Field hockey is a high-intensity sport with high demands in all three energy systems. Nutrition plays an important part in providing the fuel to perform at a high level. This article discusses the requirements of the macronutrients and micronutrients for elite-level hockey players. See also the article about hydration and hockey, and nutrition supplement use in hockey players.
For females, total energy intake (EI) varies from 5.9 MJ/day for off-season to 15 MJ/day for a carbohydrate supplemented group of players. The average, not including the off-season data or the supplemented group is 8.4 MJ, which is close to the average EI of 8.6 MJ/day for athletes reported recently in a review of team sports (Holway and Spriet, 2011). Nutter (1991) showed a slight reduction in EI during the off-season compared to in-season, showing the variability in intake depending on when during the season data is collected, and the importance of periodising an athlete's dietary intake dependent on training status. For males, average EI is 14.2 MJ/d, which is only slightly lower than the average EI of 15.3 MJ/d reported for team sport athlete averages (Holway and Spriet, 2011). Interestingly, van Erp Baart et al. (1989) noted that male hockey players were consuming less than male soccer and water polo players, and that the female hockey athletes energy intakes were marginally greater than for handball and volleyball athletes.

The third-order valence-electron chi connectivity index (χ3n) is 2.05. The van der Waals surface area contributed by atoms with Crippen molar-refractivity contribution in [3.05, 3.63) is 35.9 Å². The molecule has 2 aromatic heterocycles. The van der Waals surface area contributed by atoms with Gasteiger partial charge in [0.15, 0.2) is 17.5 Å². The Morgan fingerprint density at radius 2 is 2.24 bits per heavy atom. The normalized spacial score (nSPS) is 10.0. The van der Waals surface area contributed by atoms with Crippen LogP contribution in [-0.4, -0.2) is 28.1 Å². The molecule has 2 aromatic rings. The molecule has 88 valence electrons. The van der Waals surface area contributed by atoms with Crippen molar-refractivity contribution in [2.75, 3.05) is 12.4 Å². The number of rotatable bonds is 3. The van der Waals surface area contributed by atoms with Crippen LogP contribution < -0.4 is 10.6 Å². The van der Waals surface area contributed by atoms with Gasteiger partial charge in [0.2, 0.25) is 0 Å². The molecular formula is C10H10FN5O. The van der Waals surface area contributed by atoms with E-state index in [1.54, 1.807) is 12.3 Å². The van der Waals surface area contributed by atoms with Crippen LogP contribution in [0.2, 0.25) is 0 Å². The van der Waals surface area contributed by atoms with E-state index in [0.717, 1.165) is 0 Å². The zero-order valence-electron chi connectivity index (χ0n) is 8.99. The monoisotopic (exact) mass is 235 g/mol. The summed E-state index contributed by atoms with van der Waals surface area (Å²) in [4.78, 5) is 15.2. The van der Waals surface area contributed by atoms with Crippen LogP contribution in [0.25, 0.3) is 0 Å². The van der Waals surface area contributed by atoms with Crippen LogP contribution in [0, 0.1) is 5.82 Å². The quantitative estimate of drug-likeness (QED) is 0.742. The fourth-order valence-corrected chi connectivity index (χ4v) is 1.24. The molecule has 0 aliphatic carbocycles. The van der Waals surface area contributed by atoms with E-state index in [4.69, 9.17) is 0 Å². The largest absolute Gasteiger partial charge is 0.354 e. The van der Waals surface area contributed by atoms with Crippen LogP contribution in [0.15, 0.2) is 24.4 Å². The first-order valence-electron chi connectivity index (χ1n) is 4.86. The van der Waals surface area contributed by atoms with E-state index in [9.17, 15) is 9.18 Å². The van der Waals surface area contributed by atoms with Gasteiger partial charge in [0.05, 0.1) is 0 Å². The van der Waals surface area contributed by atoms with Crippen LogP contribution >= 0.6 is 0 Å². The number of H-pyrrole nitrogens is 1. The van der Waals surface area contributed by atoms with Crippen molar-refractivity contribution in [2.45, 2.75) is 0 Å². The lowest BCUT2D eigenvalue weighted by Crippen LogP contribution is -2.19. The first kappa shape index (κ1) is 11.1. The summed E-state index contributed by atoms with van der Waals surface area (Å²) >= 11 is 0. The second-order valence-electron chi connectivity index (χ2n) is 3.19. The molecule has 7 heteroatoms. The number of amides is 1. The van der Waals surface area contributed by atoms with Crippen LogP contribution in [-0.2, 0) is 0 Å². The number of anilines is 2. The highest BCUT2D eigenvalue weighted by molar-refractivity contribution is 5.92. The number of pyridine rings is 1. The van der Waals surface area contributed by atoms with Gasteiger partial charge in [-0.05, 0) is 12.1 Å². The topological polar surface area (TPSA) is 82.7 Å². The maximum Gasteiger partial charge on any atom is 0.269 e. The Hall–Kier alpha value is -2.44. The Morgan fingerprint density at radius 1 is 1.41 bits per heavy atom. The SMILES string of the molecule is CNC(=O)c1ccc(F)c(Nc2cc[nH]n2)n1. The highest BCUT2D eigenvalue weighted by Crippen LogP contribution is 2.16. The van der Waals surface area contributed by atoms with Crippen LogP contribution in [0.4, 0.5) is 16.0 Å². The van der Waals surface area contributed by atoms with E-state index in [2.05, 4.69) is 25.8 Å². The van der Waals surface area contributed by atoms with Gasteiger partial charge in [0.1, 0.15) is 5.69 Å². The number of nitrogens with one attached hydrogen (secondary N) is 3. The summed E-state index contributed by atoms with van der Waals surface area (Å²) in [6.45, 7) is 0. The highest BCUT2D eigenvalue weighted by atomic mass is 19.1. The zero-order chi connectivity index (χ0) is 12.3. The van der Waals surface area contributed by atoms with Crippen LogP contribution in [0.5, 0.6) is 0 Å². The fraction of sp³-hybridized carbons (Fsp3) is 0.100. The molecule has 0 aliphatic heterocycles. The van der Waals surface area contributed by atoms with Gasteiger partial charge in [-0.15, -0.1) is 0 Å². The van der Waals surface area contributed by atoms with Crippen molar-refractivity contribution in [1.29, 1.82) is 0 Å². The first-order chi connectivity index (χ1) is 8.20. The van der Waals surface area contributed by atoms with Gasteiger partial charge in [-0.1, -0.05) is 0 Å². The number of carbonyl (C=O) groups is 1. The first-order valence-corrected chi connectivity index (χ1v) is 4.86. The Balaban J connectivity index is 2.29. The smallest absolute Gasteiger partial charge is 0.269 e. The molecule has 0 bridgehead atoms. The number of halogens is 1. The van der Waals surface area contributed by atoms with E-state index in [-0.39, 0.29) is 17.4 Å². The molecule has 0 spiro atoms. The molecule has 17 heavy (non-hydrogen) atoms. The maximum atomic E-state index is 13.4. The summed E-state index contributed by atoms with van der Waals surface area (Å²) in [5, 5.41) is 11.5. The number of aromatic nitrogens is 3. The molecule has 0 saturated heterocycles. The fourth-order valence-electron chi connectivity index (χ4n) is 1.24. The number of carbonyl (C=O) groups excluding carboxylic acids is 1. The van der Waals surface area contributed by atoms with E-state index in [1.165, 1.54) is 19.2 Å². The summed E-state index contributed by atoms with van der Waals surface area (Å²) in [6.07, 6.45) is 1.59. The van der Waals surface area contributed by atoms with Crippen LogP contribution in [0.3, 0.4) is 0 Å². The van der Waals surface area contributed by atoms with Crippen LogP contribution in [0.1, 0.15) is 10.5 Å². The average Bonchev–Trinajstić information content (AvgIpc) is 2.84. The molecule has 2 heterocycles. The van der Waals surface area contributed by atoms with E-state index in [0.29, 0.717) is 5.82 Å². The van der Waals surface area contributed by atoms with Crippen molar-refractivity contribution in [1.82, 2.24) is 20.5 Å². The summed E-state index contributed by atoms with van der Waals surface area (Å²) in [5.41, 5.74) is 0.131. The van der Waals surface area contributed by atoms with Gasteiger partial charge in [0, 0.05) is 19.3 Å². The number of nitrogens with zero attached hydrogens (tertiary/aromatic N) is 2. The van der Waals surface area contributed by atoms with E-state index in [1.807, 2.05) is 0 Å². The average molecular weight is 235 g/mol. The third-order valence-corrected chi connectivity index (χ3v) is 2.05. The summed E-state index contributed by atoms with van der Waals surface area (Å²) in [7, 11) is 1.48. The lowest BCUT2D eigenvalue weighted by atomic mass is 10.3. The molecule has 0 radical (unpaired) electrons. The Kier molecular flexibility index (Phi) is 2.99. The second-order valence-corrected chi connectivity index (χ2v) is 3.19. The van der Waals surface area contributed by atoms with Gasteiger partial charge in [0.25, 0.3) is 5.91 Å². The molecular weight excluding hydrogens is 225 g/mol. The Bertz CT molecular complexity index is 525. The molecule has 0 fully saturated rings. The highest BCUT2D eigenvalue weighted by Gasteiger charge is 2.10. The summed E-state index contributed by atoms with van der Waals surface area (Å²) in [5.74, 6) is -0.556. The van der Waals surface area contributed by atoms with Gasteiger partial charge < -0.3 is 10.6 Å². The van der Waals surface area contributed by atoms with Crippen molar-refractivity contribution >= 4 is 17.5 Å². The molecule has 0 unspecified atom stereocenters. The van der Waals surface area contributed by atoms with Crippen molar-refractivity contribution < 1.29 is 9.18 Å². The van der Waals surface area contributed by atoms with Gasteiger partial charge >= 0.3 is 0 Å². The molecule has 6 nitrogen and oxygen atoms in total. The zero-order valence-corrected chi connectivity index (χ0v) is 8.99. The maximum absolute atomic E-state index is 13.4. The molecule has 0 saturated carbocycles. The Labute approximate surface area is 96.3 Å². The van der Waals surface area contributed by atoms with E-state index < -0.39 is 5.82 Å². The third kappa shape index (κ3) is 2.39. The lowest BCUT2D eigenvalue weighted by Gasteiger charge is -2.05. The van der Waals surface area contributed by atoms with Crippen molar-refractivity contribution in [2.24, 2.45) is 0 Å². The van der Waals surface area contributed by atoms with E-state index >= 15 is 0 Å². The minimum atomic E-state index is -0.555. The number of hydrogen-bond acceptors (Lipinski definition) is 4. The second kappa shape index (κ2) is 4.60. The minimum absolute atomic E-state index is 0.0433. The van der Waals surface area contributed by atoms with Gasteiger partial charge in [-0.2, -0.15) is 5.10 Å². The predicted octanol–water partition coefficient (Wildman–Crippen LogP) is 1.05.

Practical Guidelines for Energy Requirements